Clinical management of rheumatologic conditions co-occurring with inflammatory bowel diseases.Expert Rev Clin Immunol 2018; 14(9):751-759ER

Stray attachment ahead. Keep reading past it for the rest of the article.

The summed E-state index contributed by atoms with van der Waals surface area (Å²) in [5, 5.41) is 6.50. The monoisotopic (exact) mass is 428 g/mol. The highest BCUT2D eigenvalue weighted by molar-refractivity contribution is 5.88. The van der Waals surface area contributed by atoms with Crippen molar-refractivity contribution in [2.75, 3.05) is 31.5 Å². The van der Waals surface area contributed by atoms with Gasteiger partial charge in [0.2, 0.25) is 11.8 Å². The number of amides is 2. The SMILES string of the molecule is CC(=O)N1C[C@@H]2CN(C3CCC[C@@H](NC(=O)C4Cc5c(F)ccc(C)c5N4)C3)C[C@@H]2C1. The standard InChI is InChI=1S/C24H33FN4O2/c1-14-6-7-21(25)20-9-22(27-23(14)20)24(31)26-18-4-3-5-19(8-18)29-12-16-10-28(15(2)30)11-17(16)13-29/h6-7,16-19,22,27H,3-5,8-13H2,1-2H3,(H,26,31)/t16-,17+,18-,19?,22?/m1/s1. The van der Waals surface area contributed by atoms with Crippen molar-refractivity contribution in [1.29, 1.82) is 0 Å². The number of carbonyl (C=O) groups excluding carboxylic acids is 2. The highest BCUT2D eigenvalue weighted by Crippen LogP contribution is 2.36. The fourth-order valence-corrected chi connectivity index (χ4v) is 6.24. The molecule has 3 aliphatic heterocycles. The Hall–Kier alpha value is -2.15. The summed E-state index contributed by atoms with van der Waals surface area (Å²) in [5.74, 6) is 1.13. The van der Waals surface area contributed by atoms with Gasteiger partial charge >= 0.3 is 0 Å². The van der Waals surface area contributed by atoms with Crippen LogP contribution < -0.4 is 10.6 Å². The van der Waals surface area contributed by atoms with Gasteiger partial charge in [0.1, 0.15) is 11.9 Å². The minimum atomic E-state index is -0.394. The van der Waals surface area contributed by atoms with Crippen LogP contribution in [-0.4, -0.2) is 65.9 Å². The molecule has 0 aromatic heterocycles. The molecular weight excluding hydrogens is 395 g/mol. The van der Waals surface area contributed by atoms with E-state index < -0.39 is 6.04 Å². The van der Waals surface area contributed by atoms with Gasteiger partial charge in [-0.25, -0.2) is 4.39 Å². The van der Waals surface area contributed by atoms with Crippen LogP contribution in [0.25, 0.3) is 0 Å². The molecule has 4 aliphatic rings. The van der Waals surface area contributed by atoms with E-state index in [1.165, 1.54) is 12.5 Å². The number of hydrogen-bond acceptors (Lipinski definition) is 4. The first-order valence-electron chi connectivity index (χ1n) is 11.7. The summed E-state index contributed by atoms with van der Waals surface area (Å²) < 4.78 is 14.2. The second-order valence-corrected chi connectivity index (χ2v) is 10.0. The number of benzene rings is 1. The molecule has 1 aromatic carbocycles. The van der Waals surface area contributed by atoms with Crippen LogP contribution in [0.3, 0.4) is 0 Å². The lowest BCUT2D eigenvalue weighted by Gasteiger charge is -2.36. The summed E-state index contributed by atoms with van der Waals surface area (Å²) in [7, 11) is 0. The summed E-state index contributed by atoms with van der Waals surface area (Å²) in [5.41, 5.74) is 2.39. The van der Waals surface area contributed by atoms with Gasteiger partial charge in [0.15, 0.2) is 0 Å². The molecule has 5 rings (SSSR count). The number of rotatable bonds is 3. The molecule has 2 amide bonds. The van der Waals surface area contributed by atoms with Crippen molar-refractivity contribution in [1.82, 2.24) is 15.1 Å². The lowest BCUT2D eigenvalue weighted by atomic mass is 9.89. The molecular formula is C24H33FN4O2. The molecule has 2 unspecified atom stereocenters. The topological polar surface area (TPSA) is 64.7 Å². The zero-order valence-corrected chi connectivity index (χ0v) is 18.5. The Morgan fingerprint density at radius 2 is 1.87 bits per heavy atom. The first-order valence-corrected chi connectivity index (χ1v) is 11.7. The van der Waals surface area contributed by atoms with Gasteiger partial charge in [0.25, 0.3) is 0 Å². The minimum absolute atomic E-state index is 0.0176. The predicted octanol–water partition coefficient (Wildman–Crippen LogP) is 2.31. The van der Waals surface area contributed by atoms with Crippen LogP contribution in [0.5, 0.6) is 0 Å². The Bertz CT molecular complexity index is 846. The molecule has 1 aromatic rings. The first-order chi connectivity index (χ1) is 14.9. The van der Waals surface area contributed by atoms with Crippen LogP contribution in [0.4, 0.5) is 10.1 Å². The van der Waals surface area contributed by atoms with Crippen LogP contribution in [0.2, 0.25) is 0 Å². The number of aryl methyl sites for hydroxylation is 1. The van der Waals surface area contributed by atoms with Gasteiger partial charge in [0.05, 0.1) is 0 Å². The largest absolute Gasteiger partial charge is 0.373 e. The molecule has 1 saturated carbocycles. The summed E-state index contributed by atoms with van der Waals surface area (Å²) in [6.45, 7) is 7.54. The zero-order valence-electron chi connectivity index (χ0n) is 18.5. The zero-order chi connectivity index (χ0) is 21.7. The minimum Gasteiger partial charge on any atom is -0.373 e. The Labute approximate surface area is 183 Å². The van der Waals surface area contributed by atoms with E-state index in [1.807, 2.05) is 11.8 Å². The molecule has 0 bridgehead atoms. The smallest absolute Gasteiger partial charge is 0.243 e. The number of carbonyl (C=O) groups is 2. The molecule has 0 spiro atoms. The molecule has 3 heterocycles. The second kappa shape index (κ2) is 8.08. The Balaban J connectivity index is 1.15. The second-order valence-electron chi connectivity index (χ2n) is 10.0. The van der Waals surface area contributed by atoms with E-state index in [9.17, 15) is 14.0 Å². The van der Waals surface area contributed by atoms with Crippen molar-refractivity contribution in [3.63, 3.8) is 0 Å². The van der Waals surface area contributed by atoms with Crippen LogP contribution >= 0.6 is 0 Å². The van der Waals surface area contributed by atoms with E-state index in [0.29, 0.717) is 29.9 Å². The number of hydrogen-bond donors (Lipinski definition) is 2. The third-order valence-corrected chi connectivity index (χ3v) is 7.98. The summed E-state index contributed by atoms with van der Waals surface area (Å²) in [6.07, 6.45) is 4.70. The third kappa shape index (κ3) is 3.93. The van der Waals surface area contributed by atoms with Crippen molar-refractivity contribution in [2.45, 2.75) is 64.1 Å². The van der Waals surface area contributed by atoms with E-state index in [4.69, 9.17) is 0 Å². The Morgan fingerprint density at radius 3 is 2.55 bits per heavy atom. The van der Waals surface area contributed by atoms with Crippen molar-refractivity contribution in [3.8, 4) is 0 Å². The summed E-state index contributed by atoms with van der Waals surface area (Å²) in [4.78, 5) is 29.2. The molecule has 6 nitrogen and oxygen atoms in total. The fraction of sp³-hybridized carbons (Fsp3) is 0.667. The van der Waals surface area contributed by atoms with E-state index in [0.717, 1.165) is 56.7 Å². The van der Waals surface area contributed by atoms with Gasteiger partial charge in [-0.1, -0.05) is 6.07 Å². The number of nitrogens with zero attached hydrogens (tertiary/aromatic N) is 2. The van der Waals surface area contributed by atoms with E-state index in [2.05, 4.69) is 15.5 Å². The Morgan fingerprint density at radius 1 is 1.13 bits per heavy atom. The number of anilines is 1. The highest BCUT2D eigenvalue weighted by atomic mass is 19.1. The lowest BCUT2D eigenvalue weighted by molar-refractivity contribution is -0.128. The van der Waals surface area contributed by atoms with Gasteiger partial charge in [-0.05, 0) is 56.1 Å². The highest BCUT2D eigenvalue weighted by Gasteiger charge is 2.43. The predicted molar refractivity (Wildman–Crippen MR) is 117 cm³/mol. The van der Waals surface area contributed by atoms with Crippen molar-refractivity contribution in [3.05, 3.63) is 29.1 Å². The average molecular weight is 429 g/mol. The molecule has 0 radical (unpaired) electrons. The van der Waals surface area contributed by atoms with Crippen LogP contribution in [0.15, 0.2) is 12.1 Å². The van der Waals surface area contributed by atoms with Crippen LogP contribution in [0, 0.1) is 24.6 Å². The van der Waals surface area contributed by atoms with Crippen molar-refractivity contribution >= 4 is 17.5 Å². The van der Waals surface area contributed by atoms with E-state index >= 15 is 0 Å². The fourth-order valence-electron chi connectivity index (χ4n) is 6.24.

Spondyloarthritis (SpA) is the most common extra-intestinal manifestation in patients with inflammatory bowel diseases (IBD). Articular disorders may also appear as 'paradoxical' effects during biologic therapy with anti-tumor necrosis factor (TNF). Areas covered: In this narrative review, we report the current knowledge about the pathogenesis, the diagnosis and the therapeutic management of articular diseases occurring in patients with IBD. Expert commentary: Evidence-based recommendations for the management of IBD-associated SpA and paradoxical arthritis are lacking. Then, collaboration between gastroenterologists and rheumatologists is mandatory to guarantee the best outcomes for these patients, from a prompt diagnosis to an appropriate therapeutic strategy. Among therapies currently available, steroids, sulfasalazine, methotrexate and anti-TNFs are recommended for both gastrointestinal and articular diseases, whereas non-steroidal anti-inflammatory drugs (NSAIDs) and etanercept are contraindicated in IBD. Thiopurines are not effective for the treatment of articular symptoms. Several agents have been recently introduced for the treatment of IBD, such as vedolizumab, a gut-selective anti-α4β7integrin, and ustekinumab, an anti-interleukin 12/23. Their effects on SpA still need to be clarified; however, the possible contemporary administration of biologics with different molecular targets is becoming an intriguing option to cover multiple inflammatory manifestations in the same patient and is worthy of further investigation.